new posts every Thursday.
This is a repost of a blog I wrote in 2013 about an incident that happened two years before that – so we’re talking about something that occurred five years ago. Of all the posts I’ve written, however, this is the one that has garnered the biggest reaction – and it’s one I still can’t seem to share in speaking engagements without emotion. And yet, for as difficult as this time was, it brought me to a place of deep gratitude that I carry to this day. Thus, for anyone struggling with feeling left behind or not enough, I hope this serves you. Xo
If you work hard you should expect success, right?
But what if success doesn’t come fast enough?
What if you’re burning the candle at both ends and still feel lapped by others?
This describes the first thirteen years of my career – and let me tell you – it was brutal.
The problem was I had a v-e-r-y bad case of “if onlys.”
If only I lived in New York, I would have more opportunities.
If only I had a better network, I would have more support.
If only I had a bestseller, I could stop worrying about money.
My list went on and on – not only crowding my head and causing me to judge others who had “more”, but robbing me of the ability to see the abundance in my life already. After all, I had a wonderful husband, two incredible little boys, family nearby, a comfortable lifestyle, freedom to do work I love, and everyone is healthy.
That’s success, right?
And yet…the anxiety was crippling.
Specifically, I remember waking up each morning and – before I’d even gotten out of bed – I was already spinning in lack.
Why have I been working so hard and have so little to show for it?
Why does it look so easy for her?
To be clear, I wasn’t depressed.
I wasn’t medicated.
And I wasn’t unhappy all the time.
Still, something had to give.
The turning point happened one morning when – as usual – I was hurrying my kids out the door for school.
We were running late that day and I remember yelling at my five-year-old to put on his shoes.
Then, I yelled at my six-year-old to find his backpack.
Then, I yelled at both of them to get in the car.
And as I slammed the door, jerked the gear into reverse, and turned around to pull out of the driveway, I noticed my oldest son silently crying. His face was red and his body was clenched tight as he stared at the ground, tears streaming down his cheeks.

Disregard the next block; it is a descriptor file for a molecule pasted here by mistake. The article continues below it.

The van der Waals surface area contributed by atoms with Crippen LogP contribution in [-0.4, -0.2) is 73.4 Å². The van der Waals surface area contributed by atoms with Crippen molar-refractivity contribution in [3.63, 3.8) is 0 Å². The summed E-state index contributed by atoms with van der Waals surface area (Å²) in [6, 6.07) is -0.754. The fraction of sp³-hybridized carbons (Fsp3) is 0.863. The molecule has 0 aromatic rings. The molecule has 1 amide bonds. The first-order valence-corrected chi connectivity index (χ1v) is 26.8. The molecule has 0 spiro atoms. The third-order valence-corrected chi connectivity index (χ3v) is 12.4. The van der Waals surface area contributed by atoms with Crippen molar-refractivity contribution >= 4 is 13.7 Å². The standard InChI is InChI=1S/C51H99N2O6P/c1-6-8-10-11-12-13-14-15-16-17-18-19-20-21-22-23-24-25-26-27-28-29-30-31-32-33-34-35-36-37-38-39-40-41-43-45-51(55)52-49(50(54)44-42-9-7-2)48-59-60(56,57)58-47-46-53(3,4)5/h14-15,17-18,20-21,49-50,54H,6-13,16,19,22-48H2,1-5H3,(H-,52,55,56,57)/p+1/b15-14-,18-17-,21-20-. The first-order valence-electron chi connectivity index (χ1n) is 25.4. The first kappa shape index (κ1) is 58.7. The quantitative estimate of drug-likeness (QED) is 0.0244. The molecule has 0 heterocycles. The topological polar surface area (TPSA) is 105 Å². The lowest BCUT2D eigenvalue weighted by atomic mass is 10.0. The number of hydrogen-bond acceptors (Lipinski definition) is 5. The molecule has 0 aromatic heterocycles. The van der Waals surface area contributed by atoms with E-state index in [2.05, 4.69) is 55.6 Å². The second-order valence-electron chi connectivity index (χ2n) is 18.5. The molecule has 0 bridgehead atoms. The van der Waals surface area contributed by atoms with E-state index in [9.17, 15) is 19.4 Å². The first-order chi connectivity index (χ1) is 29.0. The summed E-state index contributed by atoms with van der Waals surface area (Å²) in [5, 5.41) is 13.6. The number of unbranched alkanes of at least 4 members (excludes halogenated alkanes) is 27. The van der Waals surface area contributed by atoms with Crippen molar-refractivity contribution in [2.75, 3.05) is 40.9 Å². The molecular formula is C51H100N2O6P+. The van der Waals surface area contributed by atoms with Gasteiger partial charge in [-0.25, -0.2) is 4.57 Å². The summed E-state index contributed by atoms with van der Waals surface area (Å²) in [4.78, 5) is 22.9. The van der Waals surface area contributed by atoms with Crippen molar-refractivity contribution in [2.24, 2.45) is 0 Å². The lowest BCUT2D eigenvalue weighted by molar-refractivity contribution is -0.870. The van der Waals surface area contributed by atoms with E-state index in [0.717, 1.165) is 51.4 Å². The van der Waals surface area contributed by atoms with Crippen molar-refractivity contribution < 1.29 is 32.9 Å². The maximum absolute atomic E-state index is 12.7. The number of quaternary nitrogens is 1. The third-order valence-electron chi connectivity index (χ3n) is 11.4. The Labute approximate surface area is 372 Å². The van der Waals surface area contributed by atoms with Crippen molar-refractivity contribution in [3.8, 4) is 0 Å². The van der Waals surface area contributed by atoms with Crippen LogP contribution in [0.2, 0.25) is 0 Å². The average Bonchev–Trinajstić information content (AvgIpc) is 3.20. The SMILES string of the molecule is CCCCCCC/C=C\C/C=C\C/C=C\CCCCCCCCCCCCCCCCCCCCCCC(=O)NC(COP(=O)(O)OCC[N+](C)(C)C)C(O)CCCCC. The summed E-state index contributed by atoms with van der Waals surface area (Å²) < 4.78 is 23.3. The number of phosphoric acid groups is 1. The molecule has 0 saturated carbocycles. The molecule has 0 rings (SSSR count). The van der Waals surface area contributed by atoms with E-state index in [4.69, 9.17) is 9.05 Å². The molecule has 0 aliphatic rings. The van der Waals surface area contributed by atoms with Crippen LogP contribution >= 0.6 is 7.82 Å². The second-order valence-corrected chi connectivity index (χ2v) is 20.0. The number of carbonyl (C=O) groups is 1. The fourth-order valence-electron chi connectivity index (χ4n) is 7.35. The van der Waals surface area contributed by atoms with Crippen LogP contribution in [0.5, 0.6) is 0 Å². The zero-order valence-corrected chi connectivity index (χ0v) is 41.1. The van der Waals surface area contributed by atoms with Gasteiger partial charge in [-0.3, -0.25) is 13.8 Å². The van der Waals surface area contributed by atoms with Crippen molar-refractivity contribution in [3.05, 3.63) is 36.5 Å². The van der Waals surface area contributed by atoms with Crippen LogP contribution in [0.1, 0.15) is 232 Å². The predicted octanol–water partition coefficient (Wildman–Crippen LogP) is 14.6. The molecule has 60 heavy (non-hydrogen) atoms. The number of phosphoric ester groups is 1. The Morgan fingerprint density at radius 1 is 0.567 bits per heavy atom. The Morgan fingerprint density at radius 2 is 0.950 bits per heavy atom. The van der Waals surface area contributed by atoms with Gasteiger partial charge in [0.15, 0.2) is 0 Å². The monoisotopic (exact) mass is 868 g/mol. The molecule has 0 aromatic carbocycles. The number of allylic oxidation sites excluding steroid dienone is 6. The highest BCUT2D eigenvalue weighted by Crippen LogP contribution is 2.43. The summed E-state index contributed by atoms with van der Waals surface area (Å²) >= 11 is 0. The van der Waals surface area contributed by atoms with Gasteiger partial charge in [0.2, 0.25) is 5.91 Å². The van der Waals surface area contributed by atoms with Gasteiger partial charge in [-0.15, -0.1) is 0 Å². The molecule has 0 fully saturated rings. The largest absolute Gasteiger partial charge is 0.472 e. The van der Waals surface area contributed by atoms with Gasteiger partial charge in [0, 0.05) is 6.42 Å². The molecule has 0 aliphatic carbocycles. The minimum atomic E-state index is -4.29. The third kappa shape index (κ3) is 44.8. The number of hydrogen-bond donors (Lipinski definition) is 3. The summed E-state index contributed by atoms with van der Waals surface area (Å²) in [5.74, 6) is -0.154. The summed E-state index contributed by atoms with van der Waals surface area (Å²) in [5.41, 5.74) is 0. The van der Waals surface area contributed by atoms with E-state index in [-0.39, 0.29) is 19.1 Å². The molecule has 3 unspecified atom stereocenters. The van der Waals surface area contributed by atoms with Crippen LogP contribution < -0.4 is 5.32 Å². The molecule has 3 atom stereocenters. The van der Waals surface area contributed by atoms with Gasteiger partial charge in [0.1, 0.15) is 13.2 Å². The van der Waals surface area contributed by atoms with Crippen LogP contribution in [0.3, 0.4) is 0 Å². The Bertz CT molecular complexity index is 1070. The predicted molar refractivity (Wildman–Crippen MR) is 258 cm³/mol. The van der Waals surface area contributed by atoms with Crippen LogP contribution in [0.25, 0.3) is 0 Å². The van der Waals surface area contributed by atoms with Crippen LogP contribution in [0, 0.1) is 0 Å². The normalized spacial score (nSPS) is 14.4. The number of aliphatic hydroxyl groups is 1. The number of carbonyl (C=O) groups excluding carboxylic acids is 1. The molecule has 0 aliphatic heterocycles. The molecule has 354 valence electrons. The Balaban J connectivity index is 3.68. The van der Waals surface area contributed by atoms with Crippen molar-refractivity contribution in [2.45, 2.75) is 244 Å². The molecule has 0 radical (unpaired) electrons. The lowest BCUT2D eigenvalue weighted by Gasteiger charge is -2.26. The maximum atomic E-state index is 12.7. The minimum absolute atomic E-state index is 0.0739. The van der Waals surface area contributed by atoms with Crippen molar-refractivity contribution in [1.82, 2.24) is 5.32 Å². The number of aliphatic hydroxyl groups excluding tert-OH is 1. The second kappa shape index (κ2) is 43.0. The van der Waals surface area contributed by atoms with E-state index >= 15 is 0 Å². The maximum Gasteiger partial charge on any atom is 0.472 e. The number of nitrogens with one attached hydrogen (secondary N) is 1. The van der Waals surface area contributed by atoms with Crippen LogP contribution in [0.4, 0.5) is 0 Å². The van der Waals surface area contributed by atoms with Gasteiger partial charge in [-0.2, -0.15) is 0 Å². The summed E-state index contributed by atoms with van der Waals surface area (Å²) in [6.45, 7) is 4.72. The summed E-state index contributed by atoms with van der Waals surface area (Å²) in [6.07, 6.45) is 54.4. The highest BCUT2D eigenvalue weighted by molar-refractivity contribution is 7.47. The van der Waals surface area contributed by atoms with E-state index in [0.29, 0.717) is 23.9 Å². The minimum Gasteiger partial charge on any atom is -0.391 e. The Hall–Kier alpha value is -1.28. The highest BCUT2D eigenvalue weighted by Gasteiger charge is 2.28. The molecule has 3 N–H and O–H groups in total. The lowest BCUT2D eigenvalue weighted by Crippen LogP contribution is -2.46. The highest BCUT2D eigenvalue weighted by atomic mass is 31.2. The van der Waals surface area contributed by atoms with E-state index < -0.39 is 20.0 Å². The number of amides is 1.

“What’s wrong?” I asked.
“Mommy,” he said. “You make me sad.”
That was it.
No screaming. No tantrum. Just a child who felt defeated and was clearly hurting.
The tantrums I was prepared for but this – this – was something else entirely. I looked over at his brother who met my eyes briefly – and then also stared coldly at the ground.
Without a word I put the car in park, grabbed the steering wheel with both hands, and sat there in shocked silence.
Good Lord, what am I doing?
In that moment a wave of guilt and shame crashed over me and….I lost it.
I buried my face in my hands and had a good old-fashioned, red-eyed, runny nose, can’t-catch-your-breath, ugly cry.
Eventually I took a couple of deep breaths, turned completely around in the seat and reached out to both of them.
“Take my hands,” I said.
They grabbed the tips of my fingers.
“I’m sorry. I shouldn’t have yelled at you. I don’t know what’s wrong with me, but I promise I’m going to figure it out and get better, okay?”
They nodded, but it was still an awkwardly silent ride to school.
That was a few years ago – the tipping point of my journey into mindfulness – but I’d been studying enough to know the first step was to get honest about what was really going on.
And it had nothing to do with missing backpacks.
It had to do with the fact that I had faaaar too much self-worth wrapped in my career and – when that didn’t measure up – I allowed my disappointment to bleed into every area of my life.
There it is. Total honesty.
Of course, the benefit of being honest is that it puts you in a position to make informed decisions. In my case, waking up to emails from amazing leaders doing cool stuff was triggering me into a dark place that affected how I treated own family.
More honesty – but that’s the beauty of this practice.
It doesn’t let you hide.
And so the next step was to figure out what, specifically, I was jealous of.
What exactly do these people have that I want?
I sat with that question for months.
I carved out a lot of thinking time.
I made lists.
And through the process of staying honest, digging deep, and being mindful, I had a tremendous number of breakthroughs.
I also learned our greatest problems are often our greatest teachers.
In my case, I thought I was jealous of marquee speaking engagements, bestselling status, and national media coverage. Upon closer inspection, the only quality everyone I analyzed had in common is that they had each created a community around their message.
Turns out, I wasn’t seeking status – I was seeking connection.
This is what happens when we stop turning away from our problems and turn towards them. We find the truth – and in that truth we find choice.
Once I woke up to the fact that it was my perception – not my circumstances – holding me back, I stopped feeling sorry for myself and started focusing on how to better serve others.
Today, I’m still not a mega-bestselling author.
I’m still not rich and I still don’t headline conferences.
But as I pulled out of the driveway this morning to take my boys to school, I looked at their smiling faces and realized I didn’t care anymore where I “should” be.
I’m here now.
And now is what matters most.